Boat days, good and bad

Sunday, October 26, 2014

The clock is ticking down faster and faster it seems.  I’ve now got just eight days left before I fly off to Azerbaijan to what promises to be something completely different.  In the next eight days I’ve got to finish a lingering bit of work, get a whole load of equipment onto the boat, get a fair bit of different stuff off the boat, finish packing up all my belongings in Brixton, gather and pack all the bits and pieces I’m taking to Baku, and enjoy a whirlwind tour of coffee dates, drinks and evenings out with friends I want to catch up with before I’m gone for 8 months.  It all seems a bit much sometimes.

However, that didn’t stop me from spending a few days moving the boat from far-flung Uxbridge into central London a few weeks ago.  This was mostly just for fun, because it seemed a shame to go through all the faff of buying a boat and learning how to manage it, and talking about it endlessly to anyone in earshot without giving people a chance to see it for themselves.  So I set off one Saturday morning from Uxbridge in the hopes of getting to Paddington over two days.  It’s about 17 miles, and the boat tops out around 3-1/2 miles per hour, so though it might be technically possible to manage the trip in a single day, driving the boat alone that far it would have been miserable.

It was kind of fun though, and included some sunny spells, and some nicely foreboding clouds.

Here’s the thing about driving a boat versus driving a car.  If you’re on a long road trip in a car it’s not such a big deal to be on your own because it’s easy to simply pull over, shut off the engine and take a break.  On a boat it’s not so simple.  Yes, you can pull over to the bank and stop, but then you’ll have to pound in mooring stakes and tie off properly before you can relax. It’s not impossible, but it’s a process.  And keep in mind that when driving a boat you’re outside all the time, at the tiller.  If you’re alone this means no tea breaks and no pee breaks. It can even be difficult to go get a sweater if it gets chilly.  Even though the boat crawls along at a slow walking pace, you really can’t leave the tiller for more than about 30 seconds without the possibility of things going horribly off course.  On an empty section of canal this is not a disaster - you simply steer back to the middle and keep going, hoping you don’t end up with some unintended contact with the banks, or another boat.  But it does mean that you’re really tied to the tiller the whole time you’re moving.  So that’s why it took me two days to go 17 miles.

And how was it?  Boat life in central London?  I was surprised by my reaction.  I arrived at Paddington Basin around 4pm on a Tuesday, and though there was a definite sense of accomplishment at having successfully piloted my boat to its intended destination, there was also a real feeling of sort of… embarrassment.  Yep.  Do you remember the Not Quite Ready for Prime Time Players?  Well I had the definite sense that me and my boat fall into the Not Quite Ready For Paddington Basin Boaters category.  This is partly because I’m still not supremely confident with handling the boat, but truthfully, it’s mostly because my little green boat is pretty rough looking.  Paint peeling, loud and smelly, and just kinda… well, kinda not quite ready for Paddington Basin.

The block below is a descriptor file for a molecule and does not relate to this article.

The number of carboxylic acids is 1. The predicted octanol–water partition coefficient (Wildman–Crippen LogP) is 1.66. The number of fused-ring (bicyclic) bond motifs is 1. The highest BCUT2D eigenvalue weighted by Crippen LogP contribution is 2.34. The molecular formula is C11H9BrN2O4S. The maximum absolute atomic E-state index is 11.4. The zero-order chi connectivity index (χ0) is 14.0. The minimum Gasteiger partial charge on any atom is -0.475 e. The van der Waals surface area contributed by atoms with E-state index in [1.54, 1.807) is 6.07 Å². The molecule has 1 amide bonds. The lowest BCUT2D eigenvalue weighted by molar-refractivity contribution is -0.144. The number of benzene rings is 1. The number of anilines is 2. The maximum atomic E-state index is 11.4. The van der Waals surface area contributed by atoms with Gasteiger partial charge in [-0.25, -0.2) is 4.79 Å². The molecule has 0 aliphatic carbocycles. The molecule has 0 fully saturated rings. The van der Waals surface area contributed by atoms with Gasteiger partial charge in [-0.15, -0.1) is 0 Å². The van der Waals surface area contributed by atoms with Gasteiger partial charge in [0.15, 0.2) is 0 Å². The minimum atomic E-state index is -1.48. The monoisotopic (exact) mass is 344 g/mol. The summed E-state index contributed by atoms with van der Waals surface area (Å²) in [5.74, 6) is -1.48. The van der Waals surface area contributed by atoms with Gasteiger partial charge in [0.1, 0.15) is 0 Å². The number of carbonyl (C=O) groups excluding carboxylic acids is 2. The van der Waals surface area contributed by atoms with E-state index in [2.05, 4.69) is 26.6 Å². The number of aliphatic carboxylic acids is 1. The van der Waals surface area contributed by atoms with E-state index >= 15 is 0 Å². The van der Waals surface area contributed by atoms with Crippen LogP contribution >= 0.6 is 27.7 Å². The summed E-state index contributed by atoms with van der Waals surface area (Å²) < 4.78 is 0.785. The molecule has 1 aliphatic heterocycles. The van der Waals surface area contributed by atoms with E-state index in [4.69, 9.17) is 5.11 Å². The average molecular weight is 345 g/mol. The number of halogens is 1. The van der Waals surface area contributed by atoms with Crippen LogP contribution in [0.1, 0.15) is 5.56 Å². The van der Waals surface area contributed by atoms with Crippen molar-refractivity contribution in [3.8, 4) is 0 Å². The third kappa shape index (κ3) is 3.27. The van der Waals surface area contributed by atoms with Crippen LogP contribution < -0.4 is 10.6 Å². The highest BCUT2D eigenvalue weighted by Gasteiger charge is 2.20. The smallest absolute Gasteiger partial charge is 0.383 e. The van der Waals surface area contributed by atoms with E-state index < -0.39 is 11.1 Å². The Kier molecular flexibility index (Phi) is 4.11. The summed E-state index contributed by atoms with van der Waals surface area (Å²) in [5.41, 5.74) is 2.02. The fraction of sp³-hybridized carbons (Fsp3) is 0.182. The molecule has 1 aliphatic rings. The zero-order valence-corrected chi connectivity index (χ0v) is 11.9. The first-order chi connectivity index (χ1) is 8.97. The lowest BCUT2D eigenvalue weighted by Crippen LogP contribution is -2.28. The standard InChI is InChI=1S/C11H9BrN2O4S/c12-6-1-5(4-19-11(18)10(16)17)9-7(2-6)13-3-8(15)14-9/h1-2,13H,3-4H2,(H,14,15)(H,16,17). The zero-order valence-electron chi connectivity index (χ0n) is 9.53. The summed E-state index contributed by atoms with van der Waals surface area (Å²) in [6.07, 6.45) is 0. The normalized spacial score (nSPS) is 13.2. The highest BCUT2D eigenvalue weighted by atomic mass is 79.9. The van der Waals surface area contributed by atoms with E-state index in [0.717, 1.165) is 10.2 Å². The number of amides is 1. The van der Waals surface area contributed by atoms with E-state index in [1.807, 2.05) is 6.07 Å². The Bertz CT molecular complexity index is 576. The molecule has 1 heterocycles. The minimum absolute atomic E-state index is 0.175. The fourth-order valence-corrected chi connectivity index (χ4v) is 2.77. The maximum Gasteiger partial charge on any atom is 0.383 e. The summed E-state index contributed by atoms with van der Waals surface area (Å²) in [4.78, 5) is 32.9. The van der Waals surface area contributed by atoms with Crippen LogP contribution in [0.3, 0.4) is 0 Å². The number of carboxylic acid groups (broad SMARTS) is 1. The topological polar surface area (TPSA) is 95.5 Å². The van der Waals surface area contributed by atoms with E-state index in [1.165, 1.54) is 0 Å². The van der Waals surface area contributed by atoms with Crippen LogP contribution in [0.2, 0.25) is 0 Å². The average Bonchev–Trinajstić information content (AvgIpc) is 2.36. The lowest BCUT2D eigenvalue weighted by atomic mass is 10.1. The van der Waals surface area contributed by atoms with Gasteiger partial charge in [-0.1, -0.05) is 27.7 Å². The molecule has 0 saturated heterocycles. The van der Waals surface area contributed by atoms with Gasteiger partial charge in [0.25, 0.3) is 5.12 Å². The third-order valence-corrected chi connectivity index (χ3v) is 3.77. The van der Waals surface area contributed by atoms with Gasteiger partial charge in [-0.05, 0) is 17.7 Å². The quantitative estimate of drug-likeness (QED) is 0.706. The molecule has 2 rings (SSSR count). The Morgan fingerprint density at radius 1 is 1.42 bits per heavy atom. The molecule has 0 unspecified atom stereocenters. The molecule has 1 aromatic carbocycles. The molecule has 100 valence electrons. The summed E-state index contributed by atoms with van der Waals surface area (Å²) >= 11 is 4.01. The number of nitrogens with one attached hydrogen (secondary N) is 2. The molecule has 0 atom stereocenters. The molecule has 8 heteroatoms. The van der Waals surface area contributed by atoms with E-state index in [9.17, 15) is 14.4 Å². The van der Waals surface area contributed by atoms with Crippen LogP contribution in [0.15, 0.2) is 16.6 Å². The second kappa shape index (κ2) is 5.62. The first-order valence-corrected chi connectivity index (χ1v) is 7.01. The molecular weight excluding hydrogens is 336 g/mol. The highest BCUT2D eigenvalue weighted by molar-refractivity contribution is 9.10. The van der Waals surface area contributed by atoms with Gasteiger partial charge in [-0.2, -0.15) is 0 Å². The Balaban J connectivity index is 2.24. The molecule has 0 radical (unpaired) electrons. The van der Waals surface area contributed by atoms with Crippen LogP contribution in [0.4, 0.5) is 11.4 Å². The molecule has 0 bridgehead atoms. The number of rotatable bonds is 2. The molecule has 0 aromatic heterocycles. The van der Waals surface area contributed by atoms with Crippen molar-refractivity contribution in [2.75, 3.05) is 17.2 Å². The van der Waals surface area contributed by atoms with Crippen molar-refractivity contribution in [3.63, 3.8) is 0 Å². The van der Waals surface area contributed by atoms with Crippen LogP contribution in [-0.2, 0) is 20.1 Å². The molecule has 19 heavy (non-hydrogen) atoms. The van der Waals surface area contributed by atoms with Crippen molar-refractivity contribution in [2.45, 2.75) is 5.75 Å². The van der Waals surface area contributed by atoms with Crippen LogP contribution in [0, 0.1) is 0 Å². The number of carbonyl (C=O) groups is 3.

I was here.

Of course there are much rougher looking boats on the canals than mine, but that didn’t enter my thinking as I moored up alongside another boat at the far end of the basin.  It all just felt… wrong.  Too urban.  Perhaps this was because almost all my experience on the boat so far has been very suburban: leafy towpaths, not glass office towers.  Whatever the reason, I was uneasy.

See what I mean?

Nonetheless, I stuck it out at my coveted Paddington Basin mooring spot for the full seven days I was allowed.  And I did have a couple of people over, and we hung out in the boat with the fire going, drinking beer and talking about boats and other bollocks and they were generally complimentary about the boat.  Or at least they were good at PRETENDING to be generally complimentary about the boat, which is good enough for me.

On the morning of the following Tuesday, I woke up in the boat with plans to move west a bit, in compliance with the seven-day mooring limitation at Paddington Basin.  You might remember that was the night and morning when the UK endured a bit of rough weather caused by the tail end of a hurricane, so when I woke up to lashing rain and cloudy skies I was less than enthusiastic about the prospect of being outdoors at all.  Luckily, by the time breakfast was finished the skies had cleared and the sun came out and I leapt into action to take advantage of the break in the weather.  I turned on the engine pre-heat and then cranked it up, only to have the engine resolutely refuse to actually turn over.  It would crank, but not catch.  Somewhat alarmed, I stepped back a bit and let the pre-heater do its work for a while longer, and that did the trick.  Engine chugging away, I untied my mooring lines and was on the dock, literally pushing the boat out, when I glanced back to see smoke emanating from the engine compartment.